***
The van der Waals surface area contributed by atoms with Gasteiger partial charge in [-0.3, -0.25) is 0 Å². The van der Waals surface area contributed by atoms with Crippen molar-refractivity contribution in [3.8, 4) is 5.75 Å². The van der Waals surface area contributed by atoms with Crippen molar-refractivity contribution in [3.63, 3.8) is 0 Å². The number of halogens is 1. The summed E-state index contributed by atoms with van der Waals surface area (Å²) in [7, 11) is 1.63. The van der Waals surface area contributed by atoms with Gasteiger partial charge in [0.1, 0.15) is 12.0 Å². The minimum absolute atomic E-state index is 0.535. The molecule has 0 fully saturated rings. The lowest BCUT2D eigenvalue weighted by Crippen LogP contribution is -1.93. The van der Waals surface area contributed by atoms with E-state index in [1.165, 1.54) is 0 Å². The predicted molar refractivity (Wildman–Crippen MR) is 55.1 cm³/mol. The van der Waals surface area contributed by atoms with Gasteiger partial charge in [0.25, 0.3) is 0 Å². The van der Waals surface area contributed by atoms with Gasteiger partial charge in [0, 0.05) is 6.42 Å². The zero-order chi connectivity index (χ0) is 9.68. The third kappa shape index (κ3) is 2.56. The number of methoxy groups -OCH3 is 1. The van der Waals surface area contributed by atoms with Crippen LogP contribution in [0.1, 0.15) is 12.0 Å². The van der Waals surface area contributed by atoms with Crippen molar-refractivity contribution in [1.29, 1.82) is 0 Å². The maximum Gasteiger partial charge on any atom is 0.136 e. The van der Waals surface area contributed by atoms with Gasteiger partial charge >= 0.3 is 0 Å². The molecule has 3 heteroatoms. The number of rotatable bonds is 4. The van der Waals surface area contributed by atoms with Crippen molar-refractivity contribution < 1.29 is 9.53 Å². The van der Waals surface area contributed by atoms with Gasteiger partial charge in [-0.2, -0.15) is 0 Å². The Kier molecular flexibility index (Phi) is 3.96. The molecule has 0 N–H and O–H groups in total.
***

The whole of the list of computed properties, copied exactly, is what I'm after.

The van der Waals surface area contributed by atoms with Gasteiger partial charge in [-0.3, -0.25) is 0 Å². The van der Waals surface area contributed by atoms with Crippen molar-refractivity contribution in [3.8, 4) is 5.75 Å². The van der Waals surface area contributed by atoms with Crippen molar-refractivity contribution in [3.63, 3.8) is 0 Å². The number of halogens is 1. The summed E-state index contributed by atoms with van der Waals surface area (Å²) in [7, 11) is 1.63. The van der Waals surface area contributed by atoms with Gasteiger partial charge in [0.1, 0.15) is 12.0 Å². The minimum absolute atomic E-state index is 0.535. The molecule has 0 fully saturated rings. The lowest BCUT2D eigenvalue weighted by Crippen LogP contribution is -1.93. The van der Waals surface area contributed by atoms with E-state index in [1.165, 1.54) is 0 Å². The predicted molar refractivity (Wildman–Crippen MR) is 55.1 cm³/mol. The van der Waals surface area contributed by atoms with Gasteiger partial charge in [0.25, 0.3) is 0 Å². The van der Waals surface area contributed by atoms with Gasteiger partial charge in [0, 0.05) is 6.42 Å². The zero-order chi connectivity index (χ0) is 9.68. The third kappa shape index (κ3) is 2.56. The number of methoxy groups -OCH3 is 1. The van der Waals surface area contributed by atoms with Crippen LogP contribution in [0.1, 0.15) is 12.0 Å². The van der Waals surface area contributed by atoms with Crippen molar-refractivity contribution in [1.29, 1.82) is 0 Å². The maximum Gasteiger partial charge on any atom is 0.136 e. The van der Waals surface area contributed by atoms with Gasteiger partial charge >= 0.3 is 0 Å². The molecule has 3 heteroatoms. The number of rotatable bonds is 4. The van der Waals surface area contributed by atoms with Crippen molar-refractivity contribution < 1.29 is 9.53 Å². The van der Waals surface area contributed by atoms with Gasteiger partial charge in [-0.2, -0.15) is 0 Å². The Kier molecular flexibility index (Phi) is 3.96. The molecule has 0 N–H and O–H groups in total.